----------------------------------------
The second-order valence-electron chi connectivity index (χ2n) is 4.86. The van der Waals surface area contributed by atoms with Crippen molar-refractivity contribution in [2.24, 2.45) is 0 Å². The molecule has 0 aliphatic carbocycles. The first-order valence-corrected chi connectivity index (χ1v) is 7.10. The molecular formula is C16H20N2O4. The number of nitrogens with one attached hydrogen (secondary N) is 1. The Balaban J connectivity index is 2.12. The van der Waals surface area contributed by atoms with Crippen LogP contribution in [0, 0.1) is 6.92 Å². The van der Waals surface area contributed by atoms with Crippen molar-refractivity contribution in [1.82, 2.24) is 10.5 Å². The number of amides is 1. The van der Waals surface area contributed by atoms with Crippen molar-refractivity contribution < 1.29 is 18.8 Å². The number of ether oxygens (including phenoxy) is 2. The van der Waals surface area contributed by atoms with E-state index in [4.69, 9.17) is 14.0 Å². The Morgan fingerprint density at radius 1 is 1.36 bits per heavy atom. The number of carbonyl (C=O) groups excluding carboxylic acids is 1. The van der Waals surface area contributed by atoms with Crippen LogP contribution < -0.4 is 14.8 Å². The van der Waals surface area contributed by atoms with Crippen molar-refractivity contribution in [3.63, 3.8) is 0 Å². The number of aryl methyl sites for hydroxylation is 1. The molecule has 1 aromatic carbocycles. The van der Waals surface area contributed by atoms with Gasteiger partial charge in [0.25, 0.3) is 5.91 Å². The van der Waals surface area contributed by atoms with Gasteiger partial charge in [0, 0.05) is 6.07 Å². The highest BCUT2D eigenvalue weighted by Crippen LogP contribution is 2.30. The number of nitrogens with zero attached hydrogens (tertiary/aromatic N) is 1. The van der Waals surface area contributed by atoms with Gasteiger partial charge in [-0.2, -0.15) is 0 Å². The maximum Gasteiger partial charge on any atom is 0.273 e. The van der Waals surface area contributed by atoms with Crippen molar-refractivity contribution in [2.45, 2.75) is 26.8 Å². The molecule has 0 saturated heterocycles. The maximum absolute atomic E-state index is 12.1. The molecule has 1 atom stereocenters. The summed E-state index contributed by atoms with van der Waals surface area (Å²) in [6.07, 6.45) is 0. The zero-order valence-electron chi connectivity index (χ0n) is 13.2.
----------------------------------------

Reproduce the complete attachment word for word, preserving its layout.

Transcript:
The second-order valence-electron chi connectivity index (χ2n) is 4.86. The van der Waals surface area contributed by atoms with Crippen molar-refractivity contribution in [2.24, 2.45) is 0 Å². The molecule has 0 aliphatic carbocycles. The first-order valence-corrected chi connectivity index (χ1v) is 7.10. The molecular formula is C16H20N2O4. The number of nitrogens with one attached hydrogen (secondary N) is 1. The Balaban J connectivity index is 2.12. The van der Waals surface area contributed by atoms with Crippen LogP contribution in [0, 0.1) is 6.92 Å². The van der Waals surface area contributed by atoms with Crippen molar-refractivity contribution in [1.82, 2.24) is 10.5 Å². The number of amides is 1. The van der Waals surface area contributed by atoms with Crippen molar-refractivity contribution < 1.29 is 18.8 Å². The number of ether oxygens (including phenoxy) is 2. The van der Waals surface area contributed by atoms with E-state index in [4.69, 9.17) is 14.0 Å². The Morgan fingerprint density at radius 1 is 1.36 bits per heavy atom. The number of carbonyl (C=O) groups excluding carboxylic acids is 1. The van der Waals surface area contributed by atoms with Crippen LogP contribution < -0.4 is 14.8 Å². The van der Waals surface area contributed by atoms with Crippen molar-refractivity contribution in [3.63, 3.8) is 0 Å². The number of aryl methyl sites for hydroxylation is 1. The molecule has 1 aromatic carbocycles. The van der Waals surface area contributed by atoms with Gasteiger partial charge in [0.25, 0.3) is 5.91 Å². The van der Waals surface area contributed by atoms with Gasteiger partial charge in [0, 0.05) is 6.07 Å². The highest BCUT2D eigenvalue weighted by Crippen LogP contribution is 2.30. The number of nitrogens with zero attached hydrogens (tertiary/aromatic N) is 1. The van der Waals surface area contributed by atoms with Gasteiger partial charge in [-0.2, -0.15) is 0 Å². The maximum Gasteiger partial charge on any atom is 0.273 e. The van der Waals surface area contributed by atoms with Crippen molar-refractivity contribution in [2.45, 2.75) is 26.8 Å². The molecule has 0 saturated heterocycles. The maximum absolute atomic E-state index is 12.1. The molecule has 1 atom stereocenters. The summed E-state index contributed by atoms with van der Waals surface area (Å²) in [6.07, 6.45) is 0. The zero-order valence-electron chi connectivity index (χ0n) is 13.2.